We’ve all heard of the apocryphal art gallery visitor who confidently asserted, “I don’t know if it’s art, but I know what I like.” When it comes to patent licensing, the prevailing mood seems to be, “I don’t know what a patent troll is, but I know what I hate.” The Congress, several dozen state legislatures, and even the President of the United States are wrestling with the “troll problem”, untroubled that there is no consensus or precise definition of what a troll is or exactly what they do.
Worse than trying to solve the wrong problem is denying that there is one. Yet too many in the patent licensing industry continue to hew to the “what troll problem?” position. This is clearly folly. The world is convinced that something is wrong, and is ready to [over] react. It’s no good pretending that the patent licensing industry can continue as it has for the past two centuries. Bad actors have crept in, and they run a very real risk of damaging the innovation engine of our economy. We should also give up complaining about the label “troll”. It’s marvellously evocative and firmly entrenched. Once we agree to apply this name to the true bad actors, we can concentrate on answering the question, “What is a patent troll?”
In an article in TechCrunch, Leonid Kravets of InterDigital Communications Inc. wrote that what makes a company a troll is not whether it practices the invention itself, or whether they filed the patents themselves, but whether they are “abusing” the system. Quite so. Kravets identifies low quality patents and “enforcement without a reasonable basis for assertion” as the hallmark of an abuser of the patent system – a troll. Yet this falls short of identifying what is probably the most widely agreed upon characteristic of a troll: the assertion of a patent to force a quick, nuisance-value settlement, ideally without the expense of a trial.
Many other elements of trollish behaviour flow from this basic strategy. If you’re only hoping to collect a few thousand dollars from each licensee, you’re going to need a lot of them make serious money. So a troll will place a lot of companies on notice. The corollary is that a troll cannot simply target manufacturers (e.g., of Wi-Fi chips, such as Broadcom, or of wireless access points, such as D-Link) but must descend to the bottom of the value chain, and target the product company’s individual customers, whether small companies or even individuals. For example, Innovatio IP Ventures has made a practice of suing hotels for patent infringement.
Now, if you’re a big scary troll, you need a club to intimidate people. But an extensive collection of cudgels, maces, warhammers, and goupillons actually provides little additional benefit. This is particularly true if you are a cowardly troll who prefers intimidation to combat. And because those weapons are expensive to buy and maintain, you’d actually prefer not to have too many. This brings us to the second hallmark of a troll: they own and assert a very limited number of patents – sometimes as few as one.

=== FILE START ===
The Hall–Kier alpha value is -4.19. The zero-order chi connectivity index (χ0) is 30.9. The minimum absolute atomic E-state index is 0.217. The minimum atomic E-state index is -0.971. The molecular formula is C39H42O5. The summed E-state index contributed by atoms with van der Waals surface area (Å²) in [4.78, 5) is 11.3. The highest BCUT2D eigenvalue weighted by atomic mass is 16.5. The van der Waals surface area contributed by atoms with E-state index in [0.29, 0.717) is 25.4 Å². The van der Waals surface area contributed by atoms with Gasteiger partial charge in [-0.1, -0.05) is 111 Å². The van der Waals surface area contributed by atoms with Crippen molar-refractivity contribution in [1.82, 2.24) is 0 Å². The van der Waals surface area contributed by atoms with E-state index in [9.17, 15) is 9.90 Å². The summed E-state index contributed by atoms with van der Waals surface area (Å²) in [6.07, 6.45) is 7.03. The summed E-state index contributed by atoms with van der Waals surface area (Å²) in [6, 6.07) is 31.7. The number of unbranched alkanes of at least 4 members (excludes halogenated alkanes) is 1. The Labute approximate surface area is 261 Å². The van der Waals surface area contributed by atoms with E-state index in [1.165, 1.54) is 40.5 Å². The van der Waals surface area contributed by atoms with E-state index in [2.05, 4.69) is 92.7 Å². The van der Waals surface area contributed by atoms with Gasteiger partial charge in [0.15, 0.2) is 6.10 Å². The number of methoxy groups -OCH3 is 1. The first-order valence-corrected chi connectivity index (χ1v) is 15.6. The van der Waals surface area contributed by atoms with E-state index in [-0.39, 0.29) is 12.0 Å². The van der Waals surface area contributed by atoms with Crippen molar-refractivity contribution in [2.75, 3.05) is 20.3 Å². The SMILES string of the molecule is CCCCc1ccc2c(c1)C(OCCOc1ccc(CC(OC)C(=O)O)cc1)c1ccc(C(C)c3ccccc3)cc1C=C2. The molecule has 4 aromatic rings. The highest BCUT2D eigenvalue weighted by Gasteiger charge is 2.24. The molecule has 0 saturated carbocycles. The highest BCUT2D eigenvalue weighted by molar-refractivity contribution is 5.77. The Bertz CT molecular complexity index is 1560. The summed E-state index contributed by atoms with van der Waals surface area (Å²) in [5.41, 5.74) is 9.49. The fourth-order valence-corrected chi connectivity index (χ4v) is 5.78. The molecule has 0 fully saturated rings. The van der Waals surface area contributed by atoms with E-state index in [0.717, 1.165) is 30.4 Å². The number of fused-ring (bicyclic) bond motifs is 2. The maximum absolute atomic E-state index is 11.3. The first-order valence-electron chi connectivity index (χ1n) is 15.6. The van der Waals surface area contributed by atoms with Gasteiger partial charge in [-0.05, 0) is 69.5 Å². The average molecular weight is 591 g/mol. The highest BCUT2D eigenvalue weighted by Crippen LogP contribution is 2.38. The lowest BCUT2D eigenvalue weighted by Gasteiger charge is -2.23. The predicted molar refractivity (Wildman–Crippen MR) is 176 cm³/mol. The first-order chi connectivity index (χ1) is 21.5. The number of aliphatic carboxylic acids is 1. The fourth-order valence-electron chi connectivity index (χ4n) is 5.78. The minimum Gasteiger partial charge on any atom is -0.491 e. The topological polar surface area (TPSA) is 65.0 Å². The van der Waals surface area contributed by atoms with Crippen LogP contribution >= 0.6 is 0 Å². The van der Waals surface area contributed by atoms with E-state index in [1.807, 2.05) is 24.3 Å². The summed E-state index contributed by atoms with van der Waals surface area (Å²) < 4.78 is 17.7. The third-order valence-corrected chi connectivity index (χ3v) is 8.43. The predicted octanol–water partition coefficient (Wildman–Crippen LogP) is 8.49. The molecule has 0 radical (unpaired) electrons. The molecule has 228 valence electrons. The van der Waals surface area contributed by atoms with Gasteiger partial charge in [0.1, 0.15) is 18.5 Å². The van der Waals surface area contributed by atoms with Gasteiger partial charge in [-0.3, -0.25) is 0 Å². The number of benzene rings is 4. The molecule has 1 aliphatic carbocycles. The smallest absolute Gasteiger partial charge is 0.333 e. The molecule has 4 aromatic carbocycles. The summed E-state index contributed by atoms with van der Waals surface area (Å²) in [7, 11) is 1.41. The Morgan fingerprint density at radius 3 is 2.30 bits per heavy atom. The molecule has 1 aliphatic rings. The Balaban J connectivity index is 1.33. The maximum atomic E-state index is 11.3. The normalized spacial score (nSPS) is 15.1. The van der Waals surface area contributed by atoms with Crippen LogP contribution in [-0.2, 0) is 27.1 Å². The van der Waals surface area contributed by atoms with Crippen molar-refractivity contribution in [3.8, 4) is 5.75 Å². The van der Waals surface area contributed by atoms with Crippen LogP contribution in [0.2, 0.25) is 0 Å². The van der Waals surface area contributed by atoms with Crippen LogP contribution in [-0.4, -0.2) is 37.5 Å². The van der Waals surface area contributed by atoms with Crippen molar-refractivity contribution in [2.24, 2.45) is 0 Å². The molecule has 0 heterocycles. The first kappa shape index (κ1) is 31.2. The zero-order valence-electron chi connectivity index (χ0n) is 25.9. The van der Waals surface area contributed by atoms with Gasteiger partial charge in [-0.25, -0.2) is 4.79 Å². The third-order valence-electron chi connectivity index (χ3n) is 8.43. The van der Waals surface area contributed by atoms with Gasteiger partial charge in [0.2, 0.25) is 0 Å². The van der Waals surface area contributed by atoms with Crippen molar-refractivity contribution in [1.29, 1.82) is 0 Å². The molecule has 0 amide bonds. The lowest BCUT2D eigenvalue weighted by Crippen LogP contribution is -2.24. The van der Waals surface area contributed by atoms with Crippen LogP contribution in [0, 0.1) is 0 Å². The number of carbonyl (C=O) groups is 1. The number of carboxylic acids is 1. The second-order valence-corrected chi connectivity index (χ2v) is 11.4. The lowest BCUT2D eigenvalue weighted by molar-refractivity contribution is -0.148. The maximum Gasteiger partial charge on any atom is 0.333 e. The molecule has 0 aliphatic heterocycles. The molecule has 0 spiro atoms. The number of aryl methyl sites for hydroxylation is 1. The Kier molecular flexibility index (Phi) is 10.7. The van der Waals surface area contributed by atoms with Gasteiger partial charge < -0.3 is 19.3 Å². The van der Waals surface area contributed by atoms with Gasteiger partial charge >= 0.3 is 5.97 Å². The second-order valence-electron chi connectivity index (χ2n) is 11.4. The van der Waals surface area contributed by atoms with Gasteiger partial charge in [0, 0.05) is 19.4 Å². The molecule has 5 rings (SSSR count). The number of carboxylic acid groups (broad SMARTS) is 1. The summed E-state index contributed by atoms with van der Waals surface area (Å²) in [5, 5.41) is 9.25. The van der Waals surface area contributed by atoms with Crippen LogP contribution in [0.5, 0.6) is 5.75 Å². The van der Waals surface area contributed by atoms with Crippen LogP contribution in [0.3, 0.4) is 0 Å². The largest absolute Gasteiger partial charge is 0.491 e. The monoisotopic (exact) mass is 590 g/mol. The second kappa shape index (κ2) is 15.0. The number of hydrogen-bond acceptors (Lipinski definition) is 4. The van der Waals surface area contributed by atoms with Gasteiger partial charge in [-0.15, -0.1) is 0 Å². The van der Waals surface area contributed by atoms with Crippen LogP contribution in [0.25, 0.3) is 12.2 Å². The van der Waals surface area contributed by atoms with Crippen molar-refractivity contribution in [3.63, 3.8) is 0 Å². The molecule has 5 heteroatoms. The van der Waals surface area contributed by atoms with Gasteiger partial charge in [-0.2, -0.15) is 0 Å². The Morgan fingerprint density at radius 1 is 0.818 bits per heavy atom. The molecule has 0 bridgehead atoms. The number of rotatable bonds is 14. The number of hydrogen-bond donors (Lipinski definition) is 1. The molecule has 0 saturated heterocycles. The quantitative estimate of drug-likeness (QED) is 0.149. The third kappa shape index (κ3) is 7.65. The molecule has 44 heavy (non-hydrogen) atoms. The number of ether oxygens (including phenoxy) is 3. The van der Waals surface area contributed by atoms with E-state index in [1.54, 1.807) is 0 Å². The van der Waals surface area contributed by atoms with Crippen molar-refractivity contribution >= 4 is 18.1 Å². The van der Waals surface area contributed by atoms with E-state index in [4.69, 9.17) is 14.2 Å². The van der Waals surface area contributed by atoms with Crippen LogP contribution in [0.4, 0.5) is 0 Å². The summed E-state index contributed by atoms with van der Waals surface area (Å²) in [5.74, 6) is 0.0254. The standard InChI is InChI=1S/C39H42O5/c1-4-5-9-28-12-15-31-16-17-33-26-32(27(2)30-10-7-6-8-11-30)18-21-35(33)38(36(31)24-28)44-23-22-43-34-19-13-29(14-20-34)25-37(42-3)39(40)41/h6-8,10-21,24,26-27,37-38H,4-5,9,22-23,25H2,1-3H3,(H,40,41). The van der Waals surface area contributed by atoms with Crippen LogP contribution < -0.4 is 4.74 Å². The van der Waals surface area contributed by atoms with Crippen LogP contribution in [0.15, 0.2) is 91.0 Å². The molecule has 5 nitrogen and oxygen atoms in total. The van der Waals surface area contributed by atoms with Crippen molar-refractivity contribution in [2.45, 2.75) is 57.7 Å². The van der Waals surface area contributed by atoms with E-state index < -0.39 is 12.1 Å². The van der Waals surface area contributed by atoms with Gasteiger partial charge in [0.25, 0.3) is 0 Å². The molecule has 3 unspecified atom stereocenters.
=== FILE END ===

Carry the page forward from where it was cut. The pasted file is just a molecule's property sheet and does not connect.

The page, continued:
These two characteristics probably apply to every troll out there: They seek nuisance-value settlements for a small number of asserted patents. But there are other telltale behaviours and signs that should factor into our evolving definition of a patent troll.
Trolls are unwilling or unable to clearly identify the supposed infringement. This can be attributed to a desire to cast as wide and threatening a net as possible, but is also an unavoidable side effect of sending hundreds of notice letters: you can’t put a lot of effort into any single assertion.
A particularly aggressive species of troll will sue first and hold discussions later. This is attributable to two root causes: a desire to intimidate (a lawsuit is scarier than a demand letter) and a need to cast a wide net (with many targets in the crosshairs, one cannot spend a lot of time talking to each).
In addition, a troll often hides behind a smokescreen of shell companies and obscurely named subsidiaries, partly to conceal the widespread nature of its activities. This is sometimes an unavoidable consequence of the structure of the business deal which lay behind the sale of the patents, and should not be considered irrefutable proof of a troll.
Finally, there’s the notion of patent quality, which is referred to not only in Conversant’s Patent Licensing Principles, but also by Kravets and many others. A troll doesn’t really care about the quality of the patents. Even a low quality patent, certain not to survive re-exam, can be sufficient to frighten the recipient of a demand letter into paying. Poor quality patents are doubtless a problem for the entire patent system, but in my opinion are a red herring in this context. If it were easy to agree that a given patent is over-broad, or even invalid, the troll would obviously be toothless. Patent quality can only be proven by a time-consuming review; we’d like to spot trolls ahead of time. (Also, the review process is only a little less fallible than the original filing process. What were widely believed to be solid patents can founder.) Thus, using patent quality to identify a troll can at best be applied only retroactively, and thus is of limited use.
So here’s our seven-point guide to spotting a patent troll:
1. Seeks nuisance-value settlements
2. Targets individual customers or end-users
3. Owns and asserts a very limited number of patents
4. Unable/unwilling to clearly identify infringement
5. Sues first and holds discussions later
6. Hides behind shell companies and subsidiaries
7. Asserts poor quality patents.

The next time you hear someone accuse a company of being a troll, it may be instructive to see how it measures up against this list. But to return to the point made earlier, it may be that worrying about an exact definition is a distraction. What we really want is ways to make it harder for them to operate.

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